By Matt Doiron
In his second quarter letter to investors, Greenlight Capital manager David Einhorn noted that the fund's investment in Marvell Technology (MRVL) was one of the fund's largest losing positions for the quarter- it is now down about 28% since the beginning of April- and stated that he was adding shares (read Greenlight Capital's quarterly letter). The most recent available data, from the end of the first quarter of 2012, had been that Greenlight owned 18.4 million shares of the stock- little change from the 16.6 million shares that he had first reported in September 2011 after initiating his position that summer. Now, a 13G filed with the SEC gives Greenlight's total shares as 29.6 million; Einhorn has increased his stake by about 60% in four months, and now owns over 5% of the $6.4 billion market cap company's shares outstanding.
Now that Einhorn has increased his stake, he has passed Maverick Capital, managed by Lee Ainslie, as the top hedge fund holder of Marvell. Ainslie had a position of 20 million shares of the stock at the end of March, just ahead of Greenlight, after adding to its previous holdings in the fourth quarter of 2011 (find other stock picks from Maverick Capital). Dan Loeb's Third Point initiated a position of 10 million shares and D.E. Shaw increased the number of shares in its portfolio by 50% to 83 million. It therefore seems that the stock is quite popular among top investors, not just with Einhorn. Considering the track record these managers have, an investor should look further at the stock.
Marvell is a technology hardware company providing a number of products including processors, communication products, and data storage. In the company's most recent quarterly report, it announced flat revenue compared to the same period a year ago and earnings per share that fell from 22 cents to 16 cents, a decrease of 25-30%. The business had to deal with higher expenses related to cost of goods sold despite little change in revenue; Marvell claimed that this was due to a shift in product mix toward lower-margin lines. Insider activity in the stock is low, but the company has begun using its excess cash to buy back shares (a point that Einhorn noted in his letter). Share buybacks generally occur when management wants to signal to investors that they believe the stock is undervalued. The company also pays a 2.3% dividend yield, returning cash to investors through that channel as well.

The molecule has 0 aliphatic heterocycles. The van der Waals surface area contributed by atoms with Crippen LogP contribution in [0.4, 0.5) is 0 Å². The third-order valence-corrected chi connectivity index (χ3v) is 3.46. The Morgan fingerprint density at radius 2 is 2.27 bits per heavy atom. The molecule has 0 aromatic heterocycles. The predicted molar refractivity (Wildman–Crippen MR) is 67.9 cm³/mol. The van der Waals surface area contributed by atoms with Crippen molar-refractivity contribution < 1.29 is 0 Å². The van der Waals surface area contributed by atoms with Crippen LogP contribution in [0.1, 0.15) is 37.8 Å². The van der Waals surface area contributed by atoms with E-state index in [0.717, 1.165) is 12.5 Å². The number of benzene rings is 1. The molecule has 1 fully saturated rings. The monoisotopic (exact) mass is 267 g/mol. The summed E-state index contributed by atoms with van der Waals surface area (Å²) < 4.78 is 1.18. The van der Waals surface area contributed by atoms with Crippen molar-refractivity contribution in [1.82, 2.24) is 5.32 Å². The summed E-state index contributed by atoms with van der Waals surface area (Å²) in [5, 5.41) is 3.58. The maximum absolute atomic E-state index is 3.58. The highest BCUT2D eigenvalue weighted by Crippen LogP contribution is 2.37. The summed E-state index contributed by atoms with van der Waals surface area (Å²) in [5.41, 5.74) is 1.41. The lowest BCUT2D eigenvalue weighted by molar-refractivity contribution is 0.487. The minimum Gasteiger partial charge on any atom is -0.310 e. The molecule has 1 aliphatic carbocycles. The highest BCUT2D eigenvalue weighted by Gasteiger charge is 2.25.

Stock declines have left Marvell with a trailing price-to-earnings ratio of 12 and a forward P/E of 8. In this sense- especially taking the existence of dividends into account- it seems to qualify as a value stock. While the company has struggled recently, sell-side analysts project enough growth to give the stock a five-year PEG ratio of 0.6. These values compare well with Marvell's peers. The giant in the technology hardware space, Texas Instruments (TXN), pays a roughly equal dividend yield and P/E ratios of 20 and 13 on a trailing and forward basis, respectively- and TXN's last quarter saw a 34% decline in earnings compared to the same period in the previous year. LSI (LSI) trades at similar valuation multiples to Marvell and is seeing high growth; the stock rose 16% on Thursday after beating on earnings on Wednesday and being upgraded. STMicroelectronics (STM) is unprofitable on a trailing basis, but on a forward basis is given earnings estimates which equate to a P/E of 11. So far this year, STM and Marvell are down close to 20% while Texas Instruments is down closer to 8%; LSI, thanks to its pop today, is now up close to 20% for 2012. We see Marvell as fairly priced relative to comparable companies, and it has an impressive roster of investors with Einhorn in particular being so confident in his views on the stock that he has doubled down on it. It might be wise to follow the hedge funds here.